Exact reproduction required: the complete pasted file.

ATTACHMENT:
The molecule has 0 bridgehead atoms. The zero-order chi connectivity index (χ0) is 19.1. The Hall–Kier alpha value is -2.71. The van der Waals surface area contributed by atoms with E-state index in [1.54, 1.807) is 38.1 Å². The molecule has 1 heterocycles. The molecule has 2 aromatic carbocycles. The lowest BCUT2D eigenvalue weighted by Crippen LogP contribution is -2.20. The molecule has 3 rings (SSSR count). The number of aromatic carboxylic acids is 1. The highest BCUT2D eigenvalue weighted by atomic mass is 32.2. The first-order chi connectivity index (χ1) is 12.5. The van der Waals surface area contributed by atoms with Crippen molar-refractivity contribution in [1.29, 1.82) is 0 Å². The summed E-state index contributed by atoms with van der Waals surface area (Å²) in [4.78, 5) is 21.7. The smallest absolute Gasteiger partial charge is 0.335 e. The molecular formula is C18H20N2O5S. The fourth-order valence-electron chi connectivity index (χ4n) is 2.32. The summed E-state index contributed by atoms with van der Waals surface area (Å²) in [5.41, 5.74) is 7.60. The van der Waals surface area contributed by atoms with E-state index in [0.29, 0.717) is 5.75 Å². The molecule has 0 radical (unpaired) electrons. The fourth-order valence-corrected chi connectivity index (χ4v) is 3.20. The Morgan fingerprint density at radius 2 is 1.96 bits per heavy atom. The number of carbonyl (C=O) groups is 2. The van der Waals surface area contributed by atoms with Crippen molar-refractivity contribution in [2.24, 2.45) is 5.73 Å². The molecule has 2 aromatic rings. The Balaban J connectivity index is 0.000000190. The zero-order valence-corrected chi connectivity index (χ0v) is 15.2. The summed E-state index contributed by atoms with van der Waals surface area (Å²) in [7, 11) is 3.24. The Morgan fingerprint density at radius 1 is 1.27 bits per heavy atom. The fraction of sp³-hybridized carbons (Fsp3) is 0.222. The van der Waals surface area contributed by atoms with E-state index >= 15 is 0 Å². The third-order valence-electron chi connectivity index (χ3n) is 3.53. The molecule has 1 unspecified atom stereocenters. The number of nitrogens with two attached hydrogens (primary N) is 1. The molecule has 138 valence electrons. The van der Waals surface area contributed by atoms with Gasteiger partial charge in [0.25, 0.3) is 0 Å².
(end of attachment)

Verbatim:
The molecule has 0 bridgehead atoms. The zero-order chi connectivity index (χ0) is 19.1. The Hall–Kier alpha value is -2.71. The van der Waals surface area contributed by atoms with E-state index in [1.54, 1.807) is 38.1 Å². The molecule has 1 heterocycles. The molecule has 2 aromatic carbocycles. The lowest BCUT2D eigenvalue weighted by Crippen LogP contribution is -2.20. The molecule has 3 rings (SSSR count). The number of aromatic carboxylic acids is 1. The highest BCUT2D eigenvalue weighted by atomic mass is 32.2. The first-order chi connectivity index (χ1) is 12.5. The van der Waals surface area contributed by atoms with Crippen molar-refractivity contribution in [1.29, 1.82) is 0 Å². The summed E-state index contributed by atoms with van der Waals surface area (Å²) in [4.78, 5) is 21.7. The smallest absolute Gasteiger partial charge is 0.335 e. The molecular formula is C18H20N2O5S. The fourth-order valence-electron chi connectivity index (χ4n) is 2.32. The summed E-state index contributed by atoms with van der Waals surface area (Å²) in [5.41, 5.74) is 7.60. The van der Waals surface area contributed by atoms with E-state index in [0.29, 0.717) is 5.75 Å². The molecule has 0 radical (unpaired) electrons. The fourth-order valence-corrected chi connectivity index (χ4v) is 3.20. The Morgan fingerprint density at radius 2 is 1.96 bits per heavy atom. The number of carbonyl (C=O) groups is 2. The van der Waals surface area contributed by atoms with Crippen molar-refractivity contribution in [2.24, 2.45) is 5.73 Å². The molecule has 2 aromatic rings. The Balaban J connectivity index is 0.000000190. The zero-order valence-corrected chi connectivity index (χ0v) is 15.2. The summed E-state index contributed by atoms with van der Waals surface area (Å²) in [7, 11) is 3.24. The Morgan fingerprint density at radius 1 is 1.27 bits per heavy atom. The fraction of sp³-hybridized carbons (Fsp3) is 0.222. The van der Waals surface area contributed by atoms with E-state index >= 15 is 0 Å². The third-order valence-electron chi connectivity index (χ3n) is 3.53. The molecule has 1 unspecified atom stereocenters. The number of nitrogens with two attached hydrogens (primary N) is 1. The molecule has 138 valence electrons. The van der Waals surface area contributed by atoms with Gasteiger partial charge in [0.25, 0.3) is 0 Å².